Free ranging rhesus monkeys (Macaca mulatta) and herpesvirus B : public health risks in Puerto Rico
Two species of introduced non-human primates currently thrive on the island of Puerto Rico: rhesus macaques (Macaca mulatta) and patas monkeys (Erythrocebus patas). While most of the monkeys live in groups in the southwest region of Puerto Rico, recent events have indicated the primates may be dispersing or are being introduced to other areas on the island, including urban areas. Both species are thought to have originated from the La Parguera Primate Facility (LPPF), which was administered by the Caribbean Primate Research Center (CPRC) of the University of Puerto Rico's Medical Science Campus from 1961 until 1982. While both species are a concern as agricultural nuisances and as exotic species competing with indigenous fauna, the rhesus monkey presents a serious public health concern due to the potential for carrying and transmitting herpesvirus B. As macaque populations continue to grow and encounters with humans become more common, risk of transmission of herpesvirus B to humans has become a serious consideration and ongoing challenge for public health officials in Puerto Rico. While this disease has been the focus of attention in primate research and laboratory environments across the United States over the past seventy years, public knowledge of risks involved with interacting with rhesus monkeys is deficient. Puerto Rico faces a formidable challenge, as the majority of their population, including much of the healthcare community, is unaware of zoonotic risks presented by this introduced species. A recent exposure of 25 persons to a seropositive rhesus macaque in Bayamon, Puerto Rico underscores the importance of public education regarding these health risks associated with interactions between humans and non-human primates.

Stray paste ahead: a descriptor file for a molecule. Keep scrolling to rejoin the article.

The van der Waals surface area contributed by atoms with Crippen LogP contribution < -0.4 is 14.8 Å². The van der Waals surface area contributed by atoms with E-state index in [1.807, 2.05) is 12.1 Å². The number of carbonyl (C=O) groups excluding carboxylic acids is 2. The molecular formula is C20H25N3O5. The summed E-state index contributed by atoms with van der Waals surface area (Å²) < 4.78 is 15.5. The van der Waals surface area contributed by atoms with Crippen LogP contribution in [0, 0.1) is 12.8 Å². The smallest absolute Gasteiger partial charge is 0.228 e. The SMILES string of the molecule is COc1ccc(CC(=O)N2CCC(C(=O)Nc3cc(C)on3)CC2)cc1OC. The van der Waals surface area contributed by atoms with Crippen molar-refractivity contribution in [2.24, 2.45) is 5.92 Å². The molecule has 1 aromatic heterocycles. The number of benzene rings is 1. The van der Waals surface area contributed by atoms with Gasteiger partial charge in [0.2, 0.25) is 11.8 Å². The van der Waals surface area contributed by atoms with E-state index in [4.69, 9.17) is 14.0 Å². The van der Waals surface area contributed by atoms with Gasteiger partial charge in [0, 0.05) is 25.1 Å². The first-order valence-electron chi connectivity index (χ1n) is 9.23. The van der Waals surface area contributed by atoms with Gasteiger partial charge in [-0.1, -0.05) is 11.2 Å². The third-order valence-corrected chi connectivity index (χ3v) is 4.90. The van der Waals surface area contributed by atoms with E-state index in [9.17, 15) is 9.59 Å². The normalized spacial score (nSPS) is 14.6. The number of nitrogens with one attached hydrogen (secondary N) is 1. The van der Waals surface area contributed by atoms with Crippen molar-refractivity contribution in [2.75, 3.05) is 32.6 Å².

Senior seminar paperSeminar SF610.1 2003 J46
Senior seminar (D.V.M.) -- Cornell University, 2003. Includes bibliographical references (leaves (10-11)).
Monkeys -- Diseases -- Epidemiology